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Government and People
|As public opinion research data became more
widely available, a few pollsters examined the question of home rule in D.C. After a home
rule bill reached the House floor in 1948, and an Arkansas representative with 50,000
constituents filibustered and killed the bill, George Gallup (1949) surveyed U.S. adults
and found 65 percent thought the people of Washington should elect their own officials (20
percent said President should appoint D.C.s officials).
The N.Y. Herald Tribune (February 3, 1952) blamed Congress for D.C. "downtown blight." In 1953, the Supreme Court sanctioned home rule: "There is no constitutional barrier to the delegation by Congress to the District of Columbia of full legislative power." Congress wasn't interested in the "full" part of the ruling. They toyed with various options, such as a gradual plan to make the existing setup look more representative to "handing back to Maryland with the government holding only a sliver of ground containing federal buildings" (The Washington Post, January 20, 1953). Commissioners that year were occupied with financial woes, and The Washington Post observed that D.C.'s "city council consists of 531 Congressmen who often give the impression they don't want to be bothered with the District, don't understand its problems, and don't have time to learn about them. But they won't let it go. City business gives Congressmen a change to plug the prejudices of their constituents. It makes for some funny business."
In 1956, D.C. citizens voted for the first time for delegates to the Democratic and Republican National Conventions and for other party offices-an election many hoped would pave the way for home rule and national representation. The Junior Chamber of Commerce held a voter registration campaign, and the attractive Miss Tippy Stringer played "Miss Get Out the Vote." For years, despite American public support, southern segregationists blocked Congressional home rule bills. District residents worked through the Washington Home Rule Committee to publicize the home rule drive. In 1964, District residents, in what was interpreted as a demonstration of their "worthiness," broke a U.S. historic voting turnout record for cities over 25,000 in their first presidential election 90 percent voted, most for Lyndon B. Johnson. The Washington World reported, "Home rule will be a major issue in 1965 and during this administration. Whether local citizens, local officials and the local press now have sufficient strength to overcome traditional disinterest and outright resistance is still uncertain."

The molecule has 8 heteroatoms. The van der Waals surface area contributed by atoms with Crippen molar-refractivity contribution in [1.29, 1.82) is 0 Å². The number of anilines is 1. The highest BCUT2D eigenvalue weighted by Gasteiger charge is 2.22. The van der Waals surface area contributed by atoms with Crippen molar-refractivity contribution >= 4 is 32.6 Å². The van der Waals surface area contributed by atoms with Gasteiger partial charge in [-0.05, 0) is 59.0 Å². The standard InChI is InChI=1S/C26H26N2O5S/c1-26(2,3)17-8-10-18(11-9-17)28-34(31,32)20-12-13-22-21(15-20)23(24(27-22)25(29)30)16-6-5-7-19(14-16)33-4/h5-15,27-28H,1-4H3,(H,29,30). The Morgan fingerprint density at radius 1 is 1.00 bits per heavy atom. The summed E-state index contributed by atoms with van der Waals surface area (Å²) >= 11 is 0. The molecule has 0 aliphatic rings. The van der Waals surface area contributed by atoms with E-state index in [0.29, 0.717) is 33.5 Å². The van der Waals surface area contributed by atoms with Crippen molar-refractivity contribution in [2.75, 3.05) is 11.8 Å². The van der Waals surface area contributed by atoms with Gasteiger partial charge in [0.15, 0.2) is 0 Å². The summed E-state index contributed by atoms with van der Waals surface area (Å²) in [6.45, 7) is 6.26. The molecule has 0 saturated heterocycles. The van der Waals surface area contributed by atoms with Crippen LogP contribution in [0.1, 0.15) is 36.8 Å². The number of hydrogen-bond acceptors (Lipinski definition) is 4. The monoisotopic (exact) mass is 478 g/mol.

In 1965, Lou Harris again found a majority of Americans (66 percent) in favor of Congress granting D.C. the right to elect its own city government. Those who favored did so because "every city should determine their own destiny", and "every community has the right to self-government." The majority of Americans who opposed home rule (10 percent) said, "there are too many Negroes, they would take over."
In January 1966, Marion Barry organized a bus boycott when a private D.C. bus company raised fares five cents, gaining important knowledge about D.C. neighborhoods. That year, Barry turned to the "Free D.C. Movement." Free D.C. caused a number of businessmen and prominent members of the Board of Trade to break with the Board's opposition to home rule.
The District's chief opponent of home rule, John McMillan of South Carolina, often cited Board of Trade opposition. Yet, Barry grew in local popularity a Washington Post poll in D.C. found Barry ranked fifth among black leaders who "had done the most for Negro people in the area."